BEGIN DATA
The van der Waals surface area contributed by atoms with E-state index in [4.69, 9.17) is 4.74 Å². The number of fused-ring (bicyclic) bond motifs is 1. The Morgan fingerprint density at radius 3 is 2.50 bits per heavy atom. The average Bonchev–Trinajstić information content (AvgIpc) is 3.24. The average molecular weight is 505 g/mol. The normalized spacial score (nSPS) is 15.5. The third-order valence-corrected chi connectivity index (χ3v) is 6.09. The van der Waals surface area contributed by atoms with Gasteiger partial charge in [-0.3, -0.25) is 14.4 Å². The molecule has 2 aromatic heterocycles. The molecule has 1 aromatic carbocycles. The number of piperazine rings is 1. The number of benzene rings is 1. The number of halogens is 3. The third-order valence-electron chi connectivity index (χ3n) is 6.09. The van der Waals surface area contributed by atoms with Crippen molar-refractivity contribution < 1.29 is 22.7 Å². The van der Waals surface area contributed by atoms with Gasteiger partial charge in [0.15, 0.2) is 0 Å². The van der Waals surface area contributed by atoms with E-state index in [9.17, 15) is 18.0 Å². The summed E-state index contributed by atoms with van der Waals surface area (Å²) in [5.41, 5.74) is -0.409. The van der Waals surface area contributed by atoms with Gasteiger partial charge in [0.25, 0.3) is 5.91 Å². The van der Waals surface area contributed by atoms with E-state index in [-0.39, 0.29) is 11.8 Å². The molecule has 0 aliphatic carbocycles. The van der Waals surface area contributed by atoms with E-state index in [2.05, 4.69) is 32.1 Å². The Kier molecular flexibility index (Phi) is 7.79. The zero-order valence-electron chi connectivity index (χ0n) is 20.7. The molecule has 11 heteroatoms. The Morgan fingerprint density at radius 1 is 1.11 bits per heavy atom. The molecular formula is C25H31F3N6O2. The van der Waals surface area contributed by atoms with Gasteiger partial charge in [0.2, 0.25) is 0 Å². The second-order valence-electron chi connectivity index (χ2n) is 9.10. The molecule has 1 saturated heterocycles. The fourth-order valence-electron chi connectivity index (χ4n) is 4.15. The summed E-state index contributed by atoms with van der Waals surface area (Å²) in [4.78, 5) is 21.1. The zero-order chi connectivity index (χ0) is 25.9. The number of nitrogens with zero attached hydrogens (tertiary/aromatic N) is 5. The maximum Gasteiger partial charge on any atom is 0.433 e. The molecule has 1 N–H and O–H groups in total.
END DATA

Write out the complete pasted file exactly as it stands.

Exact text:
The van der Waals surface area contributed by atoms with E-state index in [4.69, 9.17) is 4.74 Å². The number of fused-ring (bicyclic) bond motifs is 1. The Morgan fingerprint density at radius 3 is 2.50 bits per heavy atom. The average Bonchev–Trinajstić information content (AvgIpc) is 3.24. The average molecular weight is 505 g/mol. The normalized spacial score (nSPS) is 15.5. The third-order valence-corrected chi connectivity index (χ3v) is 6.09. The van der Waals surface area contributed by atoms with Gasteiger partial charge in [-0.3, -0.25) is 14.4 Å². The molecule has 2 aromatic heterocycles. The molecule has 1 aromatic carbocycles. The number of piperazine rings is 1. The number of benzene rings is 1. The number of halogens is 3. The third-order valence-electron chi connectivity index (χ3n) is 6.09. The van der Waals surface area contributed by atoms with Crippen molar-refractivity contribution < 1.29 is 22.7 Å². The van der Waals surface area contributed by atoms with Gasteiger partial charge in [0.15, 0.2) is 0 Å². The van der Waals surface area contributed by atoms with E-state index in [9.17, 15) is 18.0 Å². The summed E-state index contributed by atoms with van der Waals surface area (Å²) in [5.41, 5.74) is -0.409. The van der Waals surface area contributed by atoms with Gasteiger partial charge in [0.25, 0.3) is 5.91 Å². The van der Waals surface area contributed by atoms with E-state index in [-0.39, 0.29) is 11.8 Å². The molecule has 0 aliphatic carbocycles. The van der Waals surface area contributed by atoms with E-state index in [2.05, 4.69) is 32.1 Å². The Kier molecular flexibility index (Phi) is 7.79. The zero-order valence-electron chi connectivity index (χ0n) is 20.7. The molecule has 11 heteroatoms. The Morgan fingerprint density at radius 1 is 1.11 bits per heavy atom. The molecular formula is C25H31F3N6O2. The van der Waals surface area contributed by atoms with Gasteiger partial charge in [0.2, 0.25) is 0 Å². The second-order valence-electron chi connectivity index (χ2n) is 9.10. The molecule has 1 saturated heterocycles. The fourth-order valence-electron chi connectivity index (χ4n) is 4.15. The summed E-state index contributed by atoms with van der Waals surface area (Å²) in [4.78, 5) is 21.1. The zero-order chi connectivity index (χ0) is 25.9. The number of nitrogens with zero attached hydrogens (tertiary/aromatic N) is 5. The maximum Gasteiger partial charge on any atom is 0.433 e. The molecule has 1 N–H and O–H groups in total.